SOCRATES: And suppose once more, that he is reluctantly dragged up a steep and rugged ascent, and held fast until he is forced into the presence of the sun itself, is he not likely to be pained and irritated? When he approaches the light his eyes will be dazzled, and he will not be able to see anything at all of what are now called realities.

GLAUCON: Not all in a moment.

SOCRATES: He will need to grow accustomed to the sight of the upper world. And first he will see the shadows best, next the reflections of men and other objects in the water, and then the objects themselves; then he will gaze upon the light of the moon and the stars and the spangled heaven; and he will see the sky and the stars by night better than the sun or the light of the sun by day.

GLAUCON: Certainly.

SOCRATES: Last of all he will be able to see the sun, and not mere reflections of it in the water, but he will see the sun in its own proper place, and not in another; and he will contemplate the sun as it is.

GLAUCON: Certainly.

SOCRATES: He will then proceed to argue that this is what gives the season and the years, and is the guardian of all that is in the visible world, and in a certain way the cause of all things which he and his fellows have been accustomed to behold?

GLAUCON: Clearly, he would first see the sun and then reason about it.

SOCRATES: And when he remembered his old dwelling, and the wisdom of the den and his fellow-prisoners, do you not suppose that he would be happy about his change, and pity them?

GLAUCON: Certainly, he would.

SOCRATES: And if they were in the habit of conferring honors among themselves on those who were quickest to observe the passing shadows and to remark which of them went before, and which followed after, and which were together; and who were therefore best able to draw conclusions as to the future, do you think that he would care for such honors and glories, or envy the possessors of them? Would he not say with Homer, “Better to be the poor servant of a poor master” and to endure anything, rather than think as they do and live after their manner?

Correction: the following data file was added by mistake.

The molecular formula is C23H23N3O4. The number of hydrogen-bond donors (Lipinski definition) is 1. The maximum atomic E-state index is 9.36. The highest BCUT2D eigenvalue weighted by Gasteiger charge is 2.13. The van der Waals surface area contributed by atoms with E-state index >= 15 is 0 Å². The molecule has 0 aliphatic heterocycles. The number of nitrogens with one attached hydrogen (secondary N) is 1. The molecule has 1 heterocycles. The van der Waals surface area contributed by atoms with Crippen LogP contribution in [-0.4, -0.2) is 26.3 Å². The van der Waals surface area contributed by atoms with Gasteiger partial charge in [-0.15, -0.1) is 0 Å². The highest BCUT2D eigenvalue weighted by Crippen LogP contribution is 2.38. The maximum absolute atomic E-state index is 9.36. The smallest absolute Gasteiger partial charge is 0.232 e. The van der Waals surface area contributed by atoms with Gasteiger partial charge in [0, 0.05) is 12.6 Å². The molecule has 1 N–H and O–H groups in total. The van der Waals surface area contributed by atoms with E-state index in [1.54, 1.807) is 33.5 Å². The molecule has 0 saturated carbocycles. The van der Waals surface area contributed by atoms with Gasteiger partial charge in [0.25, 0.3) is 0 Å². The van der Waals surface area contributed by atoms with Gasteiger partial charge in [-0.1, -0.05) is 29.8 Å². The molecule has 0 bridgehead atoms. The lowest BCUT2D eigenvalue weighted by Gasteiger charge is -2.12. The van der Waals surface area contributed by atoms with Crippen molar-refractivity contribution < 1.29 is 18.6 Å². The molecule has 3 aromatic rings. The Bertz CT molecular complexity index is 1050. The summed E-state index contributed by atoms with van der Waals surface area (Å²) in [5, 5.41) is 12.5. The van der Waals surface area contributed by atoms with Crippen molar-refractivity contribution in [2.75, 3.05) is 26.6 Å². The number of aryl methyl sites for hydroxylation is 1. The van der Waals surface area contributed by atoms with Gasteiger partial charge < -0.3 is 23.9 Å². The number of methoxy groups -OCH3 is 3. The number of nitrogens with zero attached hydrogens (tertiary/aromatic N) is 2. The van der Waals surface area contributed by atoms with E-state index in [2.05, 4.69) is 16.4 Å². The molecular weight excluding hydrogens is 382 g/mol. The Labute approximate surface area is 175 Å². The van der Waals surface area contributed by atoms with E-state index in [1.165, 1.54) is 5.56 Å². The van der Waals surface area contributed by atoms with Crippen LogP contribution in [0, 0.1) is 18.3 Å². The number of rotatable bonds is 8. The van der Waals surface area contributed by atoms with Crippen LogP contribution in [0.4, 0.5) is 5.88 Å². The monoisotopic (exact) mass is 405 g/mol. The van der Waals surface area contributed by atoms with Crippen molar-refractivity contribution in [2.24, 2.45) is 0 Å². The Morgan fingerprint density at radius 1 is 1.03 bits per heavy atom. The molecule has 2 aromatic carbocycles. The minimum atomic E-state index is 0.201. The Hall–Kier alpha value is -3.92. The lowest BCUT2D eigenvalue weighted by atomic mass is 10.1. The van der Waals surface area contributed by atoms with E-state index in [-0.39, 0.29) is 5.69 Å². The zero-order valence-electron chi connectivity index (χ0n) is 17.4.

GLAUCON: Yes, I think that he would rather suffer anything than entertain these false notions and live in this miserable manner.

SOCRATES: Imagine once more, such a one coming suddenly out of the sun to be replaced in his old situation; would he not be certain to have his eyes full of darkness?

GLAUCON: To be sure.

SOCRATES: And if there were a contest, and he had to compete in measuring the shadows with the prisoners who had never moved out of the den, while his sight was still weak, and before his eyes had become steady (and the time which would be needed to acquire this new habit of sight might be very considerable), would he not be ridiculous? Men would say of him that up he went and down he came without his eyes; and that it was better not even to think of ascending; and if any one tried to loose another and lead him up to the light, let them only catch the offender, and they would put him to death.

GLAUCON: No question.

SOCRATES: This allegory is connected to the previous argument about the ascent of knowledge. The prison-house-cave is the world of sight; the light of the fire is the sun; and the journey upwards is the ascent of the soul into the intellectual world. My view is that in the world of knowledge the idea of the Good appears last of all, and is seen only with great effort; and when seen, is also inferred to be the universal author of all things beautiful and right, parent of light and of the lord of light in this visible world [the sun], and the immediate source of reason and truth in the higher world [the world of Forms]; and that this is the power upon which he who would act rationally either in public or private life must have his eye fixed.